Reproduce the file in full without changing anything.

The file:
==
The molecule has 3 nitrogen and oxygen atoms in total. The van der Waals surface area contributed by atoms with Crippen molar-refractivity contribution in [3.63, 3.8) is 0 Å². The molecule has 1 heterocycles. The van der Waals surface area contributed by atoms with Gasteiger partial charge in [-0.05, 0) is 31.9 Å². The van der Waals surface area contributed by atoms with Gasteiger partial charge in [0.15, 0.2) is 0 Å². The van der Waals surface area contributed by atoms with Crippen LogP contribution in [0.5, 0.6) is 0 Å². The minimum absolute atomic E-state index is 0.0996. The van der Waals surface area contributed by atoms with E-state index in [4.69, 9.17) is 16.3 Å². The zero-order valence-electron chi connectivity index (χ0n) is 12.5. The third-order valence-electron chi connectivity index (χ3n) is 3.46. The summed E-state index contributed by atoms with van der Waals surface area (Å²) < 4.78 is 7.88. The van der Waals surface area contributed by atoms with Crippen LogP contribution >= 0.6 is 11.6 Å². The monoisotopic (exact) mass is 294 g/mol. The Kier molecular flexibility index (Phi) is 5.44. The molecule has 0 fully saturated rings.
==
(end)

The molecule has 3 nitrogen and oxygen atoms in total. The van der Waals surface area contributed by atoms with Crippen molar-refractivity contribution in [3.63, 3.8) is 0 Å². The molecule has 1 heterocycles. The van der Waals surface area contributed by atoms with Gasteiger partial charge in [-0.05, 0) is 31.9 Å². The van der Waals surface area contributed by atoms with Gasteiger partial charge in [0.15, 0.2) is 0 Å². The van der Waals surface area contributed by atoms with Crippen LogP contribution in [0.5, 0.6) is 0 Å². The minimum absolute atomic E-state index is 0.0996. The van der Waals surface area contributed by atoms with E-state index in [4.69, 9.17) is 16.3 Å². The zero-order valence-electron chi connectivity index (χ0n) is 12.5. The third-order valence-electron chi connectivity index (χ3n) is 3.46. The summed E-state index contributed by atoms with van der Waals surface area (Å²) < 4.78 is 7.88. The van der Waals surface area contributed by atoms with Crippen LogP contribution >= 0.6 is 11.6 Å². The monoisotopic (exact) mass is 294 g/mol. The Kier molecular flexibility index (Phi) is 5.44. The molecule has 0 fully saturated rings.